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‘While seek­ing re­venge,’ ob­served Amer­i­can reli­gious aca­demic Douglas Hor­ton, ‘dig two graves – one for your­self.’

Two years ago, Alan Sugar spoke at my 50th birth­day party and ripped me to pieces with gems like:

‘Piers must have some ta­lent be­cause he’s too ugly to have slept his way to the top.’

So I was thrilled when he asked me to speak tonight at his top-se­cret 70th birth­day bash at the new Four Sea­sons ho­tel in Lon­don.

‘I want to see your speech,’ he de­manded a few days ago. I emailed it to him. It read: ‘Alan’s the nicest, kind­est, most gen­tle and car­ing hu­man be­ing who’s ever ex­isted on Planet Earth; a great busi­ness­man, phi­lan­thropist and hu­man­i­tar­ian, and a man renowned for his shy, re­tir­ing mod­esty. He’s lov­ing to an­i­mals and chil­dren, and the kind of guy who lis­tens to crit­i­cism and of­ten ad­mits he’s wrong rather than cause any kind of con­fronta­tion. Alan makes Mother Teresa look like a Hells An­gel and it is our priv­i­lege and hon­our just to bask in the glory of his ex­is­tence.’

‘Is this a joke?’ he re­sponded, cling­ing to 0.00001% hope I may ac­tu­ally mean any of that guff.

‘Yes,’ I replied. ‘You’ll get the real one on Satur­day.’

There were 70 guests, one for each year of his life.

I sat with his Ap­pren­tice slaves past and present, Kar­ren Brady, Claude Lit­tner and Nick Hewer, and we en­joyed a splen­did feast be­fore the speeches be­gan with his grand­chil­dren recit­ing a very funny rhyming tribute. Then it was my turn. ‘Alan’s made a spec­tac­u­lar suc­cess of him­self,’ I said. ‘If you don’t be­lieve me, just ask him and he’ll tell you.’ The room chor­tled with know­ing laugh­ter. ‘He built a £1.2 bil­lion com­puter com­pany called Am­strad. Un­for­tu­nately, there was another beardy-weirdy com­puter geek with anger man­age­ment is­sues called Steve Jobs who also cre­ated a tech firm be­gin­ning with the let­ter A.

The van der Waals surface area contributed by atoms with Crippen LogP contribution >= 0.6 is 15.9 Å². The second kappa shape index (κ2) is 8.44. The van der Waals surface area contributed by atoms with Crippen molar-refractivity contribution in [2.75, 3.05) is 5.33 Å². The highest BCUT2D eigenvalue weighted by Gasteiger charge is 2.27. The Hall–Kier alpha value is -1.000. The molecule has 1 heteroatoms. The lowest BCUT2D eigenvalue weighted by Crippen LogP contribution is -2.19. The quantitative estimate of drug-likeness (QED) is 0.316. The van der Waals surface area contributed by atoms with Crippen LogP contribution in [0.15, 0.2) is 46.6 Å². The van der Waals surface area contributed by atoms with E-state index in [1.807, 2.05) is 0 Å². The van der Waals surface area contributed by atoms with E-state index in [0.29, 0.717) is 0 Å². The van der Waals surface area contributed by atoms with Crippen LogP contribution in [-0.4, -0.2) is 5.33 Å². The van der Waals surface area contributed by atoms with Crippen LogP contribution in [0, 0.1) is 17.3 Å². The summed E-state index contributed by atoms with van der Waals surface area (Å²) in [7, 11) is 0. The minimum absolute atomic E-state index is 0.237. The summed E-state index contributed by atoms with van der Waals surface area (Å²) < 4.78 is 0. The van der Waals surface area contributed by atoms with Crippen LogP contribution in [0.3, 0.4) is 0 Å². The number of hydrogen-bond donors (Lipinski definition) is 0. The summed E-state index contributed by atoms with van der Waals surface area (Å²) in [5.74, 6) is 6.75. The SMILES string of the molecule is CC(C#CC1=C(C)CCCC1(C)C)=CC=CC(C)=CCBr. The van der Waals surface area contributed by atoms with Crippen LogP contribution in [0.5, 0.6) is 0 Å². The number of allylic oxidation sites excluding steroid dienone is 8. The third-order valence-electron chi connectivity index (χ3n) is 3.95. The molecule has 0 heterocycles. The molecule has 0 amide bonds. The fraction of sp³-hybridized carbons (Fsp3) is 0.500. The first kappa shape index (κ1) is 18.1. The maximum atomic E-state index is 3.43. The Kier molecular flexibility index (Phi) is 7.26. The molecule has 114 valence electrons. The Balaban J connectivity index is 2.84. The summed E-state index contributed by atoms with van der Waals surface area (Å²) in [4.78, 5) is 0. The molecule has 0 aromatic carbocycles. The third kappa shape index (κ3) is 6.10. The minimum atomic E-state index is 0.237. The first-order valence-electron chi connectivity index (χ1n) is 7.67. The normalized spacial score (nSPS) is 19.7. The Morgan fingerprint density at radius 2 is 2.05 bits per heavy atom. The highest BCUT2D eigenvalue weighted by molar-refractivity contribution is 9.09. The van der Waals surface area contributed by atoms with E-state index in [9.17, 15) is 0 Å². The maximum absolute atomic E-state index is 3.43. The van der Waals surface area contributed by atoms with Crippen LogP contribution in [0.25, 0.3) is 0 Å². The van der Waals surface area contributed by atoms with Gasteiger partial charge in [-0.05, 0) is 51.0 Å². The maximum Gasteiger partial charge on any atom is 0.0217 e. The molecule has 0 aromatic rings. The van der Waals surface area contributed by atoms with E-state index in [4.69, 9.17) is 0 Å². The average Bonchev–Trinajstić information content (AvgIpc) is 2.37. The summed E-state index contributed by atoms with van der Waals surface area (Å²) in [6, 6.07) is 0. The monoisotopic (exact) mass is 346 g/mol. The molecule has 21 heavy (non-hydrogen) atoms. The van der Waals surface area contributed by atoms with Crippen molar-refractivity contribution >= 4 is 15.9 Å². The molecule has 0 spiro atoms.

‘Alan didn’t en­tirely recog­nise the mag­ni­tude of the threat. In 2005, he con­fi­dently pre­dicted: ‘Next Christ­mas, the iPod will be dead, ka­put.’ Ap­ple has since sold 350mil­lion iPods.’ I turned to foot­ball: ‘Alan was a bril­liant chair­man of Spurs – if you’re an Ar­se­nal fan.

‘In his nine-year reign, Tot­ten­ham never once fin­ished in the top six.’ Then tele­vi­sion: ‘After Alan fired me in a Comic Re­lief episode of The Ap­pren­tice, I went on the US celebrity ver­sion of the show and was cho­sen as win­ner by the now Pres­i­dent of the United States. Thus prov­ing Don­ald Trump is a bet­ter judge of busi­ness skills than Alan Sugar.

‘Alan re­peat­edly pre­dicted Trump had zero chance of be­com­ing Pres­i­dent. “He will,” I in­sisted, “and when he does, I’m go­ing to have you de­ported from your Florida home.” So start pack­ing your bags, sun­shine.’ Fi­nally, his mar­riage. ‘The Sug­ars mar­ried in 1968, so next year’s their 50th an­niver­sary,’ I said.

‘To put this into per­spec­tive, for my Killer Women se­ries I in­ter­viewed a mur­der­ess who blud­geoned her en­tire fam­ily to death and only got 44 years.’

When Sugar spoke, the old growler went all ro­man­tic on us.

‘They say be­hind ev­ery great man is a woman,’ he said. ‘Now I know you’re wait­ing for the joke here but there isn’t one. It’s true in my case. My won­der­ful wife Ann looks after me like a baby and loves me to bits, and I love her also. I’ve been hap­pily mar­ried for 49 years, though you’d have to ask her how long she’s been hap­pily mar­ried. She’s also been the best part­ner I could ever hope for, though un­like the Ap­pren­tice ones she costs me con­sid­er­ably more than £250,000 a year.’

Of his child­hood friends in the room, he said: ‘Our early life se­crets are safe be­cause none of us can re­mem­ber them. We’re so old we con­fuse hav­ing a clear con­science with a bad mem­ory.’

And about his ex­tended Sugar clan, he chuck­led: ‘The only thing I’ve learnt about fam­ily over the years is that what­ever hap­pens you can’t bloody fire them!’

His real tar­get, though, was me. The zingers flew fast and fu­ri­ous for more than 15 very long min­utes:

‘I didn’t want a big show­biz event with loads of pop­u­lar celebri­ties, so that’s why I in­vited Piers.’

‘He’s a bril­liant in­ves­tiga­tive journalist. I know that be­cause I de­lib­er­ately gave him the wrong lo­ca­tion and date for tonight but he got here any­way.’

‘Ac­tu­ally, Piers is a long-time pal but please keep that ad­mis­sion in this room. I’m the pres­i­dent of his fan club, and the sec­re­tary and trea­surer. I have to be, I’m the only mem­ber.’

‘We first met when I used to give him scoops at the Mir­ror. Look­ing at his waist­line, it looks as if he’s had a lot more scoops since – of ice cream. He re­cently crit­i­cised Kim Kar­dashian’s cel­lulite. Hmm. Un­sightly blub­ber no­body wants to see on TV? Pot. Ket­tle.’

‘He’s been a big suc­cess on the ITV break­fast show, “Beauty And The Beast”. He has to work that early be­cause he has to go back to his crypt when the sun comes up.’

‘I’ve been fre­quently asked why I haven’t slapped Piers in the face. The truth­ful an­swer is, I hate queu­ing.’

De­spite this on­slaught, it was a fan­tas­tic party.

As for what you buy the man who can af­ford ev­ery­thing, the an­swer in my case was an an­tique Bel­gian white-bearded gnome point­ing his fin­ger as if he was shout­ing ‘YOU’RE FIRED!’

Dis­ap­point­ingly, Sugar loved it.



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